Questions With: Darlene Zschech
been the worship pastor at Hillsong
Australia for 18 years and has helmed
some of the most popular worship projects
ever, not to mention penning the popular
worship anthem "Shout to the Lord."
But how has Darlene Zschech's success-not
to mention her role as a wife and mother
and her childhood spent in front of
a microphone-impacted the woman and
worship leader she is today?
to audio clips from Darlene's solo album
Kiss of Heaven at higherpraisetube.com
been in the spotlight since you were
10, singing with the best of the best
in your native Australia. How did that
early emphasis on performance impact
the worship work you do now?
Darlene Zschech: It's been really good
as far as confidence and even understanding
musicianship and harmonies, [but] I
grappled with the whole performance
issue when I first got saved when I
was 15. I stopped singing for a few
years because I couldn't stop doing
what I was trained to do. Then one day
the Holy Spirit just nailed me and said,
"you don't need to perform for
Me." That thing rears its ugly
head every now and again and it has
to be put to death. But that's life
in Christ, learning how to die so you
been the worship pastor at Hillsong
Australia for 18 years now. How has
your approach to worship leading changed
since the early days?
Zschech: It's changed so much. Just
in confidence, as far as what you're
born to do, I think that takes time
to be confident in. Not having to explain
everything, not having to prove yourself.
Now I know much clearer who I am and
that I first and foremost am a worshipper.
many songs would you say you write each
year and how do you fit that in between
leading worship, recording and producing?
Zschech: Are we talking good songs?
I don't know, maybe 50. Songwriting
doesn't really fit; I'm just doing it
all the time. I'm working on a song
at the moment so it's in me, it's going
around, so it's always happening.
sparks a song idea for you?
Zschech: It probably gets sparked either
reading the Word or hearing a message
or just hearing a line. Sometimes even
just seeing something in the newspaper
that would break your heart. It's just
something that causes passion and you
go, "hey!" It starts there.
and your husband, Mark, have three daughters.
How has being a mom impacted what you
Zschech: Oh, it's everything to me.
Amy's 14, Chloe's 10 and Zoe just turned
two, and they're just divine. What it
does is make sure what you're working
on is important enough-to your or in
their eyes-to be valuable enough to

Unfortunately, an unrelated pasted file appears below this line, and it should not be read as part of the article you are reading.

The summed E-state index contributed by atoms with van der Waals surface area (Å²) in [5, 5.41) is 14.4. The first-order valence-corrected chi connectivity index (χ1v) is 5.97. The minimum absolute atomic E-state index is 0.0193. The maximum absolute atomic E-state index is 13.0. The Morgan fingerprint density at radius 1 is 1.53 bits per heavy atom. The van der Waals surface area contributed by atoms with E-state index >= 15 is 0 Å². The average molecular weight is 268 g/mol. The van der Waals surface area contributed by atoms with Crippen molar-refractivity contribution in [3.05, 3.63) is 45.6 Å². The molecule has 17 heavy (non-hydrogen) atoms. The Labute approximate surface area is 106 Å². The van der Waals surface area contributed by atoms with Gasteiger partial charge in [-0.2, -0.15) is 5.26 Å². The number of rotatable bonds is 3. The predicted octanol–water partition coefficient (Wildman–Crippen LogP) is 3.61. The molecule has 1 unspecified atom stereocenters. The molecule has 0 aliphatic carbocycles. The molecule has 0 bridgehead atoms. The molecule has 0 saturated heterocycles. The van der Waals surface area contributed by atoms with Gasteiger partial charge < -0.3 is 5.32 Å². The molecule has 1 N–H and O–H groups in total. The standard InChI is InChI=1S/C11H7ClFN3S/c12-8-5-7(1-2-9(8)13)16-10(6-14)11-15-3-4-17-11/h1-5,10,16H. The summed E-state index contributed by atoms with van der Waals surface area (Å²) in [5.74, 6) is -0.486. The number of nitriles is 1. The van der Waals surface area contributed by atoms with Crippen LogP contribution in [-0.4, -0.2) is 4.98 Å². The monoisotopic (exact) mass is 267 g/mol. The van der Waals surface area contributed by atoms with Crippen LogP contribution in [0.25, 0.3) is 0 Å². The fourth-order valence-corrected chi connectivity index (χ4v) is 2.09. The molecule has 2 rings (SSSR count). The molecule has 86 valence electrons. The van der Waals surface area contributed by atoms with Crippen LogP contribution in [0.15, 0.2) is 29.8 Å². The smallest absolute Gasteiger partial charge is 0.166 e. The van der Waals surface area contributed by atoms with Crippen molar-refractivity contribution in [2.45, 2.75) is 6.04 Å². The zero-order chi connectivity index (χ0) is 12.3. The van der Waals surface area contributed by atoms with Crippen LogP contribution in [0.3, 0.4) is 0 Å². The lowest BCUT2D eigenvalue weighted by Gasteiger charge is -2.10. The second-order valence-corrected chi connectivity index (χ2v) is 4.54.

leave them. So it is always that equation.
addition to writing, singing and recording,
you're also doing more producing. How
has that come about?
Zschech: I started doing it because
the producers we were using would pull
out the music, but they couldn't pull
out the heart of our church. I would
say, "I know that sounds like a
great record, but that's not what we're
here to make. We're here to make a statement
of passion, of people giving their lives
away, and this doesn't sound like that."
So that's when I started to really get
involved in pulling a different kind
of music out of worship music. And over
the years I've gotten more confident
at it and can hear it more easily. Well,
actually, I can find it more easily.
I could always hear it, I just couldn't
find how to pull it out, but now I can
find it more easily, and it's something
I love to do.
your role as a modern worship pioneer,
not everyone in your family is a fan
of modern worship, are they?
Zschech: About six months ago, it was
my grandfather's 92nd birthday and he's
like, "When are you gonna do some
nice songs, Dear?" They love [the
Hillsong music] because it's got their
granddaughter in it, but they've been
waiting for me to sing "nice"
songs for a long time, something without
a beat. So I just went into the studio
with a friend and did10 hymns and put
them on a CD and sent them up to my
pop for his birthday. And now it's like
an underground CD because I took it
to our seniors group and they all copied
it for their friends.
from now, what do you most want people
to remember about your contribution
to the world of worship?
Zschech: I would love to be known as
someone who helped put value back into
praise & worship. I know I'm one
of many, many, many who do this, but
I would love to be known as someone
are one of many, but you're also one
of a handful of women who've reached
this level of success. Why do you think
Zschech: I really don't know. It bamboozles
me. But I am aware of the responsibility,
possibly because I know where I've come
from. I'm just like anybody else...and
I try to communicate that when I'm leading
people, saying, "Hey, if I can
do this, you can do this." This
is not for the extremely gifted, talented
or beautiful. Worship is inclusive [and]
I try and make it available to everybody.
If I make it too clever or too technically
brilliant, it excludes most of the people
we're trying to serve.
a lot of talk today about where we're
veering off course in terms of worship,
but what do you think we're doing right?
Zschech: Putting value on it again.
I think God must get so excited because
it's been his heart always and there
were a couple generations where worship
was just plundered, we just didn't have
it. So I think over the next 10 years
we're gonna hear amazing Heaven music
that is prophetic as far as cutting
edge, not being shaped by the trend,
but setting the trend. Because once
you tap into Heaven, it must. There
will be the new Handel's Messiah, the
new works of worship like we've never